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Coronavirus: Toronto helps businesses succeed online, launches tool to better track COVID-19

Click to play video: 'Coronavirus outbreak: Toronto welcomes Trudeau’s announcement of help for small businesses' Coronavirus outbreak: Toronto welcomes Trudeau’s announcement of help for small businesses
WATCH ABOVE: Mayor of Toronto John Tory said on Thursday that the Prime Minister’s announcement on providing help for small businesses in the form of the Canadian Emergency Commercial Rent Assistance Program, is very welcome news for the small business community in Toronto. Tory said he has spoken about this specific issue directly with deputy prime minister Chrystia Freeland and the minister of finance Bill Morneau, and said he believed if it was rolled out quickly and in cooperation with the province of Ontario it will make a real difference in saving many of the small businesses in Toronto. – Apr 16, 2020

The City of Toronto announced Thursday the expansion of a tool to help businesses move online to help them throughout the coronavirus pandemic.

Mayor John Tory announced the expansion of the Digital Main Street online program at the daily Toronto coronavirus update press conference.

The idea of the program is to help businesses “develop or expand their online services,” according to a press release.

READ MORE: Coronavirus: Personal support worker at Toronto nursing home dies of COVID-19

The program was originally created in partnership between the City of Toronto and the Toronto Association of Business Improvement Areas in 2016. It helps businesses with a variety of things, including company websites, social media and how to launch e-commerce.

The budget for the program has been tripled from $240,000 to $825,000 to better equip it for use during the pandemic. The money will be used to now help businesses with virtual one-on-one support.

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Businesses can find the program here.

“I am doing everything I can as Mayor to help our small businesses get through this, to advocate for them to other governments, and to make sure the city is there to support them,” said Tory.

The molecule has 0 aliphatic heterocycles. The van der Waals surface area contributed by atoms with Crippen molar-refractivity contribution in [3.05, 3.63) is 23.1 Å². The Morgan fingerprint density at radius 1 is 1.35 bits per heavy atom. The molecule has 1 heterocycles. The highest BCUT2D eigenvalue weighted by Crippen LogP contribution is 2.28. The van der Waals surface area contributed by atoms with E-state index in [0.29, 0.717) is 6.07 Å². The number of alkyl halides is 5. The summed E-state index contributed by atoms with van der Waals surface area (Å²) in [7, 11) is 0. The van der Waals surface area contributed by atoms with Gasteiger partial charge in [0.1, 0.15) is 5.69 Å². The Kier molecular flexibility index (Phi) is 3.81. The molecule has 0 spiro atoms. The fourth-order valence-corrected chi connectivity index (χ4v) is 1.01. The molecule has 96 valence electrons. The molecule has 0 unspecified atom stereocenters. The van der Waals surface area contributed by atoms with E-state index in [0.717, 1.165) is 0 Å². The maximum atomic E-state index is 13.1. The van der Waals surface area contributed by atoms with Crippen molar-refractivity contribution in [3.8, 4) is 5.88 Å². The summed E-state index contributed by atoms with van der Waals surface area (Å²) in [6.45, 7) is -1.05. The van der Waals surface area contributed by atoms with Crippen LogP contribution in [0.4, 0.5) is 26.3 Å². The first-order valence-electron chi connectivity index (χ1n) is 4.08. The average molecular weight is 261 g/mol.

“The expansion of this program is just one example of work the City of Toronto is doing, in full cooperation with our partners in the provincial and federal governments, business community and non-profit sector, to minimize the impact of this terrible virus and to see an economic recovery take place as soon as possible.”

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The City of Toronto also launched a new technology to help in the case and contact tracing of COVID-19, entitled CORES.

As of Thursday, the city reported 2,881 coronavirus cases, including 322 probable cases. Toronto has also seen 147 deaths due to the virus.

“CORES will allow Toronto Public Health (TPH) to quickly and easily document each individual case investigation efficiently and share data with the provincial Ministry of Health,” said a press release. “It will allow TPH to better keep up with the volume of new reports and prioritize individual cases that require urgent follow-up such as healthcare workers as the local COVID-19 evolves.”

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The program will also allow for more of the city’s front-line staff to work remotely.

Click to play video: 'Coronavirus outbreak: Toronto expands its Main Street digital platform for small businesses' Coronavirus outbreak: Toronto expands its Main Street digital platform for small businesses
Coronavirus outbreak: Toronto expands its Main Street digital platform for small businesses – Apr 16, 2020

“I’m pleased to launch this new CORES information system to enhance our critical case and contact tracing work and during our local COVID-19 response,” said Dr. Eileen de Villa, Toronto’s medical officer of health. “This new information system enables our team to quickly and easily document each individual case investigation efficiently, and share data with the provincial Ministry of Health.

“This new system will also enable my team to provide more detailed data to the public.”

TPH was originally inputting its data into the provincial integrated public health information system called iPHIS, which all local public health units are using. However, the city said the system is not equipped to deal with a situation of this magnitude, including “the scale and speed of data entry required to provide up-to-date data.

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